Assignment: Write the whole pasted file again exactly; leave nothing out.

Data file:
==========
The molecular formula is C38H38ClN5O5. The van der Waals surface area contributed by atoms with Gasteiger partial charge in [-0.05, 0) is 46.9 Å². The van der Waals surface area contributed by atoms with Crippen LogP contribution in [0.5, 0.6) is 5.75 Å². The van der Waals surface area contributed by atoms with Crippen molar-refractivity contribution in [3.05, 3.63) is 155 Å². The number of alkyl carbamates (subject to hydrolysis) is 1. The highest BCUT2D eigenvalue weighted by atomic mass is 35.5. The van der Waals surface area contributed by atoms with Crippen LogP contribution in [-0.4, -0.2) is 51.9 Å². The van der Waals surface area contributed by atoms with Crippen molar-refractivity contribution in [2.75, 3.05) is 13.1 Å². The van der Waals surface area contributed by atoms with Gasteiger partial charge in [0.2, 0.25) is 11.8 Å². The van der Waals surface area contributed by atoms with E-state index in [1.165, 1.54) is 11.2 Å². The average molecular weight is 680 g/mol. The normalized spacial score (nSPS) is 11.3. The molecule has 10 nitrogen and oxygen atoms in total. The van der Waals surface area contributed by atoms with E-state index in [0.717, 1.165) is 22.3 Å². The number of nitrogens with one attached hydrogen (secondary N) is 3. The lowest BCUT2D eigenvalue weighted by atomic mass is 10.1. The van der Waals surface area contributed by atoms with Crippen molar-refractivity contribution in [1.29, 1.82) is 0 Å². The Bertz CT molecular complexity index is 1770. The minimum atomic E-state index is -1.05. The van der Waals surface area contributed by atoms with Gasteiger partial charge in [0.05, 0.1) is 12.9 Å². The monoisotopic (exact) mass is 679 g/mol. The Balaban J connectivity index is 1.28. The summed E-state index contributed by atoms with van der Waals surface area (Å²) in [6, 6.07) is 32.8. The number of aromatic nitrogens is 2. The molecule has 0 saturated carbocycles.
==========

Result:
The molecular formula is C38H38ClN5O5. The van der Waals surface area contributed by atoms with Gasteiger partial charge in [-0.05, 0) is 46.9 Å². The van der Waals surface area contributed by atoms with Crippen LogP contribution in [0.5, 0.6) is 5.75 Å². The van der Waals surface area contributed by atoms with Crippen molar-refractivity contribution in [3.05, 3.63) is 155 Å². The number of alkyl carbamates (subject to hydrolysis) is 1. The highest BCUT2D eigenvalue weighted by atomic mass is 35.5. The van der Waals surface area contributed by atoms with Crippen LogP contribution in [-0.4, -0.2) is 51.9 Å². The van der Waals surface area contributed by atoms with Crippen molar-refractivity contribution in [2.75, 3.05) is 13.1 Å². The van der Waals surface area contributed by atoms with Gasteiger partial charge in [0.2, 0.25) is 11.8 Å². The van der Waals surface area contributed by atoms with E-state index in [1.165, 1.54) is 11.2 Å². The average molecular weight is 680 g/mol. The normalized spacial score (nSPS) is 11.3. The molecule has 10 nitrogen and oxygen atoms in total. The van der Waals surface area contributed by atoms with E-state index in [0.717, 1.165) is 22.3 Å². The number of nitrogens with one attached hydrogen (secondary N) is 3. The lowest BCUT2D eigenvalue weighted by atomic mass is 10.1. The van der Waals surface area contributed by atoms with Crippen molar-refractivity contribution in [1.29, 1.82) is 0 Å². The Bertz CT molecular complexity index is 1770. The minimum atomic E-state index is -1.05. The van der Waals surface area contributed by atoms with Gasteiger partial charge in [0.05, 0.1) is 12.9 Å². The monoisotopic (exact) mass is 679 g/mol. The Balaban J connectivity index is 1.28. The summed E-state index contributed by atoms with van der Waals surface area (Å²) in [6, 6.07) is 32.8. The number of aromatic nitrogens is 2. The molecule has 0 saturated carbocycles.